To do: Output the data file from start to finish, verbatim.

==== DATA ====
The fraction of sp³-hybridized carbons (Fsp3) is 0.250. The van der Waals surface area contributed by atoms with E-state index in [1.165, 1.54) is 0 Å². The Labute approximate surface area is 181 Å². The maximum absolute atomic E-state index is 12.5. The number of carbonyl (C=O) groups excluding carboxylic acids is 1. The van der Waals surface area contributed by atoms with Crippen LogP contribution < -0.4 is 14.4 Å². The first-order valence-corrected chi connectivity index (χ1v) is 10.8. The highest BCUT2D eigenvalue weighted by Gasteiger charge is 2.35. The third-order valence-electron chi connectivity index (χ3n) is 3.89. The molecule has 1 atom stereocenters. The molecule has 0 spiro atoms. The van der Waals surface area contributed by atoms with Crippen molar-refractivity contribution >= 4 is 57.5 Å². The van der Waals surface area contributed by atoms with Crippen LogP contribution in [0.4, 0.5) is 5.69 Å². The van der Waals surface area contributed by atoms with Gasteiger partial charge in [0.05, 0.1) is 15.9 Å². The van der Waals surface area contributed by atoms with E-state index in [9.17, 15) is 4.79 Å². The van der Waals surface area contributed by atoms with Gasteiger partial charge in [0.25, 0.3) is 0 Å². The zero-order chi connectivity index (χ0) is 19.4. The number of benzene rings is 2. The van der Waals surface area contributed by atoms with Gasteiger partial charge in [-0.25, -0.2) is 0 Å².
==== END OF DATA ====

The fraction of sp³-hybridized carbons (Fsp3) is 0.250. The van der Waals surface area contributed by atoms with E-state index in [1.165, 1.54) is 0 Å². The Labute approximate surface area is 181 Å². The maximum absolute atomic E-state index is 12.5. The number of carbonyl (C=O) groups excluding carboxylic acids is 1. The van der Waals surface area contributed by atoms with Crippen LogP contribution < -0.4 is 14.4 Å². The first-order valence-corrected chi connectivity index (χ1v) is 10.8. The highest BCUT2D eigenvalue weighted by Gasteiger charge is 2.35. The third-order valence-electron chi connectivity index (χ3n) is 3.89. The molecule has 1 atom stereocenters. The molecule has 0 spiro atoms. The van der Waals surface area contributed by atoms with Crippen molar-refractivity contribution >= 4 is 57.5 Å². The van der Waals surface area contributed by atoms with Crippen LogP contribution in [0.4, 0.5) is 5.69 Å². The van der Waals surface area contributed by atoms with Gasteiger partial charge in [0.05, 0.1) is 15.9 Å². The van der Waals surface area contributed by atoms with E-state index in [9.17, 15) is 4.79 Å². The van der Waals surface area contributed by atoms with Gasteiger partial charge in [0.25, 0.3) is 0 Å². The zero-order chi connectivity index (χ0) is 19.4. The number of benzene rings is 2. The van der Waals surface area contributed by atoms with Gasteiger partial charge in [-0.25, -0.2) is 0 Å².